One of the greatest challenges of any new leader is to select their leadership team. Maybe some of their team is already chosen for them so they have to decide whether to keep those employees or not (if they are allowed to make these choices). Maybe they are given the opportunity to select others to round out their team.
The tendency for most people is to pick people you feel closest to, which often ends up being people like yourself, especially in ideas or backgrounds. This can be so easy to do, and yet harmful to a leader’s and a firm’s future success. It is much more challenging to pick people who are different from yourself and can offer unique perspectives. Much has been written about leaders surrounding themselves with “yes people” who simply agree with them and offer no new views. If that is the case, then why do you need those people at all?
As leaders, no one expects you to be everything. But, you do need to have good self-awareness of your strengths and weaknesses and then surround yourself with others who complement you, and bring in diverse perspectives. Maybe you are an excellent strategic leader who easily identifies and creates a compelling vision for the firm. Then, complementing that with an operational person who is detail-oriented can be beneficial to enable the organization to have an overall plan along with specific goals and objectives to carry out that vision. Or suppose you aren’t particularly charismatic or inspirational. Then bringing in a member of your team who is gifted at connecting with your stakeholders and helps them see the value of the vision you have set could be advantageous for your firm. If the goal is to move the organization forward, then you need to have all of the right players to make that happen.
If you do pick people who are different, the next challenge is to actually listen to them with an open mind. This means watch your nonverbals (in fact, ask someone you trust to give you feedback on how you come across nonverbally). You may think you look open-minded but an observer can let you know if you are scowling or checking your email or avoiding eye contact when someone is talking.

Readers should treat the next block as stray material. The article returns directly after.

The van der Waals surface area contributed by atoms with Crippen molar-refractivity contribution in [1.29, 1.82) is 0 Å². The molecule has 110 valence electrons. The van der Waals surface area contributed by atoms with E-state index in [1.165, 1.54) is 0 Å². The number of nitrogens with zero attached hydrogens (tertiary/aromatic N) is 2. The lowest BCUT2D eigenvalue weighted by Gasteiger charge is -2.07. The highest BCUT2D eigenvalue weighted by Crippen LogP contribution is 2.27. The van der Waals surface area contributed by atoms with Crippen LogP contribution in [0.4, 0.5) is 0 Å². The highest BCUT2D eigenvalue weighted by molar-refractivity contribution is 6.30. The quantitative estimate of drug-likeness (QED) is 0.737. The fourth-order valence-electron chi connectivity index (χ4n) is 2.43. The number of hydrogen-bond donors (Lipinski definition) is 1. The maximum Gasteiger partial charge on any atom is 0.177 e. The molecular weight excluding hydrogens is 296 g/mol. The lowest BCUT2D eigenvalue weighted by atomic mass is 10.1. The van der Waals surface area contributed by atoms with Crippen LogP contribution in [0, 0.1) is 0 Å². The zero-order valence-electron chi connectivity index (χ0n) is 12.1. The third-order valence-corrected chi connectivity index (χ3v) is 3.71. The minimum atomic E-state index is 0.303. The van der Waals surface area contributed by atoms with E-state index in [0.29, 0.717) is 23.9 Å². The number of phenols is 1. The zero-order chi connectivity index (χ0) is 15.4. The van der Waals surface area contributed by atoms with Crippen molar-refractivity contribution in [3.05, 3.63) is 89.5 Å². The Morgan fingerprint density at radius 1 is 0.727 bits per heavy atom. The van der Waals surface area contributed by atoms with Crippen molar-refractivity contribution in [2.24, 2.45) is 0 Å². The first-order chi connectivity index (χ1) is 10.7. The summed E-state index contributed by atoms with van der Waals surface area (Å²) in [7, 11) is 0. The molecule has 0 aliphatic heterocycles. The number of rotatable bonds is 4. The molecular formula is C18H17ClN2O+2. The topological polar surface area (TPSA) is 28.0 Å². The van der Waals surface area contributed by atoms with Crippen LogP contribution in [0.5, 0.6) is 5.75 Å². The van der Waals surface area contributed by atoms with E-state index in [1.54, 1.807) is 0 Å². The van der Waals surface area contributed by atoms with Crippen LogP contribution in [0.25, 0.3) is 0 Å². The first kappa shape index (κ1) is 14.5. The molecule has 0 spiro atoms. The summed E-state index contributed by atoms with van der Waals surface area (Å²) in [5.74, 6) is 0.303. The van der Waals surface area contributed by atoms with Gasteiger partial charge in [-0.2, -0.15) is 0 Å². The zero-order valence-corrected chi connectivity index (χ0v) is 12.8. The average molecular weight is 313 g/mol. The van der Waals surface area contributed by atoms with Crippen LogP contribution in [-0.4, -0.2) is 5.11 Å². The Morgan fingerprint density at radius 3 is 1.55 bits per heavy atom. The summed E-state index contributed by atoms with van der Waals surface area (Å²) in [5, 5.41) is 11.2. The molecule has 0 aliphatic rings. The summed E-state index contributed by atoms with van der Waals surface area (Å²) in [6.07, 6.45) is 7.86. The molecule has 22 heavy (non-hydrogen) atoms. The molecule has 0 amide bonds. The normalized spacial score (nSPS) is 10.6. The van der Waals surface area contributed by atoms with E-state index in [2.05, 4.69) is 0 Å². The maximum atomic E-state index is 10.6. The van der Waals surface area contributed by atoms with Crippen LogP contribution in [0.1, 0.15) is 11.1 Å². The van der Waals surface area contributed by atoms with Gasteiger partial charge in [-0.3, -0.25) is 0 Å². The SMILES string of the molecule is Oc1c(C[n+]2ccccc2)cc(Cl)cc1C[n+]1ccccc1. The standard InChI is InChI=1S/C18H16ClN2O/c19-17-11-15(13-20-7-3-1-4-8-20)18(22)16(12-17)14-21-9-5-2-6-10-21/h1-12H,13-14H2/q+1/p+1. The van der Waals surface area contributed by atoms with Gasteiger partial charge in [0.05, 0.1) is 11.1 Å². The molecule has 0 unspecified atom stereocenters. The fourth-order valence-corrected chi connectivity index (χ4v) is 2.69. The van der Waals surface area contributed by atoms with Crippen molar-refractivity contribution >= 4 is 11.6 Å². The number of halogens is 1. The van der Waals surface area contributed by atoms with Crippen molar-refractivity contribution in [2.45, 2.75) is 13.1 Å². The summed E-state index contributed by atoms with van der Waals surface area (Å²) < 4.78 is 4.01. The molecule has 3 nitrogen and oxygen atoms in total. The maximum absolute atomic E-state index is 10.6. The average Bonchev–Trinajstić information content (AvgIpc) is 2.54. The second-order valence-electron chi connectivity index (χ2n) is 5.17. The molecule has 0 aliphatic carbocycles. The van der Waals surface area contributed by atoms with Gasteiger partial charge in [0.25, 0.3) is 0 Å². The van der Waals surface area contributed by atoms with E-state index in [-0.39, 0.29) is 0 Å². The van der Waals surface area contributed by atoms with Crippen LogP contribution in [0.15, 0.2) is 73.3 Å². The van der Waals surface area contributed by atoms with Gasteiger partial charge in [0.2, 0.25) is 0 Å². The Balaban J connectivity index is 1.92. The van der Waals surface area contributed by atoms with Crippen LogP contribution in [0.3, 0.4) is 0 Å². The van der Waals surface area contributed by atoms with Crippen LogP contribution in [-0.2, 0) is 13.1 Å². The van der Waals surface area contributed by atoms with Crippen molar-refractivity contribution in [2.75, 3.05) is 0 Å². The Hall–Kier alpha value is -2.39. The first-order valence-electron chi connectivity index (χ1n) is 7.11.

It also means using empowering statements after individuals have shared their views. By not saying anything when some individuals speak, yet commenting positively when others speak, it signals to the group who the leader values. The same can be said of how you respond to emails. A leader’s responses can lead some individuals to feel validated and continue to participate while others feel demoralized and withdraw from participating in conversations. That, of course, defeats the purpose of bringing in individuals with diverse perspectives.
Of course, having a team who bring unique talents that you don’t possess also means you have to spend the time to get to know them by practicing empathetic leadership. Ask questions to understand their unique strengths and skills. Build a relationship with them to know who they are as people holistically, and not just as “workers”.
You also have to enable them to shine and actually use their distinctive skills. You have to be humble and remember that you don’t possess all of the skills or knowledge that your firm needs. No one does. You can’t have an inflated ego. This is a challenge. It’s amazing how often leaders do the right thing by bringing in a team possessing unique views but then suppress those views or think they really do know everything. Keeping your ego in check is a daily struggle but one worth working on for the good of the organization.
It’s also important to recognize and celebrate the differences among your team. In coaching, I have often found that a leader may initially do this as they first work with their new team, but then quickly forget about appreciating the contributions each person makes. Having someone give you periodic feedback on this can be helpful to keep you on track.
There may be times when you forget why it’s so important to have a diverse leadership team because it does make things a bit more challenging. After all, you need to be aware of your team members’ personalities and skillsets. And you have to take the time to listen, empower others, and use their ideas.
The benefit? Having distinctive views brings greater experiences, new perspectives, and more innovative ideas. It also enables you as the leader to identify with more individuals across your firm who represent divergent views or backgrounds. Additionally, it allows you to better connect with a greater audience of external stakeholders such as clients, and this be an asset to your company. As a leader, you are only one person and can’t be everywhere at once. Create your unique team and then enable them to complement you and what you are trying to accomplish.
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